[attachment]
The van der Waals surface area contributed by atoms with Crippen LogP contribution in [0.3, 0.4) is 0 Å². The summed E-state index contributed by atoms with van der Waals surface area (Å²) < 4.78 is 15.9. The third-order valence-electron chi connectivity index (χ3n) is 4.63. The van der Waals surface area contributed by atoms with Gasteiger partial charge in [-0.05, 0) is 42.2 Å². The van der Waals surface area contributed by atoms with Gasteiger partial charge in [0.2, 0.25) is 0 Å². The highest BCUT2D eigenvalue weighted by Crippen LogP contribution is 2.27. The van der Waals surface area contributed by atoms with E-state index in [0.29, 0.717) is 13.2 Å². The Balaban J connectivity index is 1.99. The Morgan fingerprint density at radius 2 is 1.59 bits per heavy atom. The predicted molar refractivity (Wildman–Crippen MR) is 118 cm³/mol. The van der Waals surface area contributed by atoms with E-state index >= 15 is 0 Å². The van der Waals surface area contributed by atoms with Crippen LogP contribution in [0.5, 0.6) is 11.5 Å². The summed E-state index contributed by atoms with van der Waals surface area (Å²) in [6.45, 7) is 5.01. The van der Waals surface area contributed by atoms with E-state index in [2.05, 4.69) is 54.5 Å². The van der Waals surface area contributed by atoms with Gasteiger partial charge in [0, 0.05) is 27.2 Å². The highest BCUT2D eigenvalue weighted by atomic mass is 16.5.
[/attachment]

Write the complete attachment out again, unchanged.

The van der Waals surface area contributed by atoms with Crippen LogP contribution in [0.3, 0.4) is 0 Å². The summed E-state index contributed by atoms with van der Waals surface area (Å²) < 4.78 is 15.9. The third-order valence-electron chi connectivity index (χ3n) is 4.63. The van der Waals surface area contributed by atoms with Gasteiger partial charge in [-0.05, 0) is 42.2 Å². The van der Waals surface area contributed by atoms with Gasteiger partial charge in [0.2, 0.25) is 0 Å². The highest BCUT2D eigenvalue weighted by Crippen LogP contribution is 2.27. The van der Waals surface area contributed by atoms with E-state index in [0.29, 0.717) is 13.2 Å². The Balaban J connectivity index is 1.99. The Morgan fingerprint density at radius 2 is 1.59 bits per heavy atom. The predicted molar refractivity (Wildman–Crippen MR) is 118 cm³/mol. The van der Waals surface area contributed by atoms with E-state index >= 15 is 0 Å². The van der Waals surface area contributed by atoms with Crippen LogP contribution in [0.5, 0.6) is 11.5 Å². The summed E-state index contributed by atoms with van der Waals surface area (Å²) in [6.45, 7) is 5.01. The van der Waals surface area contributed by atoms with E-state index in [2.05, 4.69) is 54.5 Å². The van der Waals surface area contributed by atoms with Gasteiger partial charge in [0, 0.05) is 27.2 Å². The highest BCUT2D eigenvalue weighted by atomic mass is 16.5.